Lyrics & Knowledge Personal Pages Record Shop Auction Links Radio & Media Kids Membership Help
The Mudcat Cafemuddy

Post to this Thread - Sort Descending - Printer Friendly - Home


Newcastle Folk Degree

GUEST,davemc 14 Apr 13 - 07:30 AM
Matthew Edwards 14 Apr 13 - 08:12 AM
John Routledge 14 Apr 13 - 10:09 AM
GUEST,Peter 14 Apr 13 - 11:34 AM
Leadfingers 14 Apr 13 - 02:35 PM
SteveMansfield 15 Apr 13 - 01:54 AM
Pete Jennings 15 Apr 13 - 05:27 AM
MGM·Lion 15 Apr 13 - 05:34 AM
GUEST,FloraG 15 Apr 13 - 07:56 AM
Mo the caller 15 Apr 13 - 08:35 AM
John Routledge 15 Apr 13 - 08:38 AM
Richard Bridge 15 Apr 13 - 10:08 AM
MGM·Lion 15 Apr 13 - 11:42 AM
Richard Bridge 15 Apr 13 - 12:18 PM
MGM·Lion 15 Apr 13 - 01:20 PM
banjoman 16 Apr 13 - 05:19 AM
GUEST,FloraG 16 Apr 13 - 09:12 AM
Vic Smith 16 Apr 13 - 09:33 AM
GUEST 16 Apr 13 - 12:00 PM
breezy 16 Apr 13 - 06:45 PM
SteveMansfield 17 Apr 13 - 01:46 AM
GUEST,Allan Conn 17 Apr 13 - 02:49 AM
selby 17 Apr 13 - 03:06 AM
Will Fly 17 Apr 13 - 04:19 AM
MGM·Lion 17 Apr 13 - 04:23 AM
The Sandman 17 Apr 13 - 04:42 AM
greg stephens 17 Apr 13 - 05:03 AM
Tattie Bogle 17 Apr 13 - 05:44 AM
GUEST,FloraG 17 Apr 13 - 06:50 AM
Tootler 17 Apr 13 - 07:42 AM
Allan Conn 17 Apr 13 - 09:34 AM
Allan Conn 17 Apr 13 - 09:48 AM
Will Fly 17 Apr 13 - 10:14 AM
Allan Conn 17 Apr 13 - 10:20 AM
Will Fly 17 Apr 13 - 01:34 PM
GUEST 17 Apr 13 - 01:38 PM
GUEST,Spleen Cringe 17 Apr 13 - 05:49 PM
Les in Chorlton 18 Apr 13 - 09:03 AM
GUEST,jim bainbridge 18 Apr 13 - 09:29 AM
Marje 18 Apr 13 - 01:46 PM
Share Thread
more
Lyrics & Knowledge Search [Advanced]
DT  Forum
Sort (Forum) by:relevance date
DT Lyrics:









Subject: Newcastle Folk Degree
From: GUEST,davemc
Date: 14 Apr 13 - 07:30 AM

Don't seem to hear quite as much, these days, about new folk artists from the Newcastle degree. Has it lost some of its traction? Is the sausage factory producing fewer readymade sausages? The first couple of intakes seemed to launch loads of new performers onto record and festival stages but less so, now. Perhaps this is a good thing (learning craft in the real world, etc.)?


Post - Top - Home - Printer Friendly - Translate

Subject: RE: Newcastle Folk Degree
From: Matthew Edwards
Date: 14 Apr 13 - 08:12 AM

Sausage factory? Well I can only comment, in the immortal words of Sam Sherry that, in that case, "I want to be a sausage"!

Actually I've been very impressed by the quality of some of the more recent graduates and students that I've come across such as Matt Quinn, Amy Leach, and The Teacups. With tutors such as Sandra Kerr and Kathryn Tickell I think the students get a very good grounding in "the real world". I suspect however that one of the first things they tell new students is to avoid Mudcat! :-)

Matthew


Post - Top - Home - Printer Friendly - Translate

Subject: RE: Newcastle Folk Degree
From: John Routledge
Date: 14 Apr 13 - 10:09 AM

Agreed Matthew. Mudcat is better suited to old bruisers than younger more passionate singers/musicians. This is not to say that there are no older passionate singers/musicians around but fewer and fewer seem to visit Mudcat.:0)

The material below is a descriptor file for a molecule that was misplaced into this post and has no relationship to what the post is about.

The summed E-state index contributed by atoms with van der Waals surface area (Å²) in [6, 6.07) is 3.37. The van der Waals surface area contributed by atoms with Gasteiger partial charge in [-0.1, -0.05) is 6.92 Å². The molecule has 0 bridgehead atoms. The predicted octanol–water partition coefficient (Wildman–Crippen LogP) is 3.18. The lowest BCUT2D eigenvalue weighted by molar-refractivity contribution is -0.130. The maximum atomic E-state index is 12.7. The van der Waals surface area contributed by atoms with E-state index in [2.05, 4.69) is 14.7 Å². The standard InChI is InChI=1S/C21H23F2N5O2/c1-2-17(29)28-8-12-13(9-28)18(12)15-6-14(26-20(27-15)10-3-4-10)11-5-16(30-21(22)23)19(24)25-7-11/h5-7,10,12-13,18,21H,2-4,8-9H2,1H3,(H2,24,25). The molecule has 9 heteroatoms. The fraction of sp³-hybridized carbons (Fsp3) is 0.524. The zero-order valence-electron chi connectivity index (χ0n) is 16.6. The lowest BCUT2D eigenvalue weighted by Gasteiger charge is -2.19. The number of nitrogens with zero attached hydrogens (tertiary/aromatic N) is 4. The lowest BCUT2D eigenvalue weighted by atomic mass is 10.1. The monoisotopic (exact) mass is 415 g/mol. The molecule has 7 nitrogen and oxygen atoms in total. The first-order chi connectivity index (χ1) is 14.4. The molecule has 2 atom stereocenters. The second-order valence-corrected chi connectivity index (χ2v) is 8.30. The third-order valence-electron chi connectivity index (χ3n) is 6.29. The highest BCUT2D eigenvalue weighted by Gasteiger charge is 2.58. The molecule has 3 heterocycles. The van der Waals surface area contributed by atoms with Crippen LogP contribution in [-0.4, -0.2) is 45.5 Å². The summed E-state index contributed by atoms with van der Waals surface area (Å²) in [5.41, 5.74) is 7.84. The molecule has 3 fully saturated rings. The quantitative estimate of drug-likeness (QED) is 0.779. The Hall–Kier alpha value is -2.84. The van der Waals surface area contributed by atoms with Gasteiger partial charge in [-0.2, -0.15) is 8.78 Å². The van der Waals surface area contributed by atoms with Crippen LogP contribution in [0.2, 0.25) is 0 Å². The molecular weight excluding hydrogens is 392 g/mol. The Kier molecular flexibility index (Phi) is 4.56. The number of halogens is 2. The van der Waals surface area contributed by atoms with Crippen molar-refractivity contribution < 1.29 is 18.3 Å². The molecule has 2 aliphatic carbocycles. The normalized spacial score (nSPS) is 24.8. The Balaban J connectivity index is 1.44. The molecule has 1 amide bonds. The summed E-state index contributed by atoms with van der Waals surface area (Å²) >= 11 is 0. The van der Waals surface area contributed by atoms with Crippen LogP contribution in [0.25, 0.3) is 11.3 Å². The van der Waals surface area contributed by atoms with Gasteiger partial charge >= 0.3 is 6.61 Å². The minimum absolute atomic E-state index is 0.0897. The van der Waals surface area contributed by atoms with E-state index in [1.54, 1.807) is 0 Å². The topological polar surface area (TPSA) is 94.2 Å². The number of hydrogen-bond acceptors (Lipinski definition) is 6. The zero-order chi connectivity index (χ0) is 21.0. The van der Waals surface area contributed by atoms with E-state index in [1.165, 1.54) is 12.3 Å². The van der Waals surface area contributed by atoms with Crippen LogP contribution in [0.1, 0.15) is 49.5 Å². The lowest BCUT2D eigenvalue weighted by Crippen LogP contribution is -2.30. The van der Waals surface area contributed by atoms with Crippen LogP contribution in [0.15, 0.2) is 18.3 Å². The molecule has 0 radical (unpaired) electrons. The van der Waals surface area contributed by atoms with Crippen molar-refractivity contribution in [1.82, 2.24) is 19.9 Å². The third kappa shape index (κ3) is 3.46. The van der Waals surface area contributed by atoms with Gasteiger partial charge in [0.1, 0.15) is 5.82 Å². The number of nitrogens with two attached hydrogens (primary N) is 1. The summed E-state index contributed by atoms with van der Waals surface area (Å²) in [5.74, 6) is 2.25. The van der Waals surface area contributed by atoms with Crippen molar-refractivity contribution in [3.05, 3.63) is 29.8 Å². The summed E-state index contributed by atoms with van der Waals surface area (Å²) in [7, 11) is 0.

Post - Top - Home - Printer Friendly - Translate

Subject: RE: Newcastle Folk Degree
From: GUEST,Peter
Date: 14 Apr 13 - 11:34 AM

I suspect that being a Newcastle graduate is no longer a particular selling point for a young performer as there are quite a number of them around now.


Post - Top - Home - Printer Friendly - Translate

Subject: RE: Newcastle Folk Degree
From: Leadfingers
Date: 14 Apr 13 - 02:35 PM

And . of course , there ARE other Universities doing Folkie degree courses , though not in the same depth as Newcastle . Uiscydwr (Sp) for example came out of Manchester .


Post - Top - Home - Printer Friendly - Translate

Subject: RE: Newcastle Folk Degree
From: SteveMansfield
Date: 15 Apr 13 - 01:54 AM

There are a few musicians around now who have taken the Newcastle course but don't make a big thing about it. The initial novelty of the very existence of the course has worn off, and it's less of a USP than it used to be especially, as Leadfingers points out, since other courses have come onstream.

There are no doubt also some who are wary of the sort of knee-jerk reaction to the graduates of the course that our guest OP displays. If I hear a new performer I like I check out more of their music, not whether they did the Degree course or not ...


Post - Top - Home - Printer Friendly - Translate

Subject: RE: Newcastle Folk Degree
From: Pete Jennings
Date: 15 Apr 13 - 05:27 AM

Chris Newman, who sometimes looks in here, is (or was) one of the tutors. Let's hope he spots this one and contributes...


Post - Top - Home - Printer Friendly - Translate

Subject: RE: Newcastle Folk Degree
From: MGM·Lion
Date: 15 Apr 13 - 05:34 AM

Surely a degree is not intended just to produce performers ~~ tho it need not of course be any inhibition either; but to satisfy the needs of people with an academic interest in the subject to bring them to the utmost point of expertise in it. Not every degree needs to be a career qualification or enhancement, but can be followed for pure love of a subject with which one wishes to become as intimately acquainted as may be.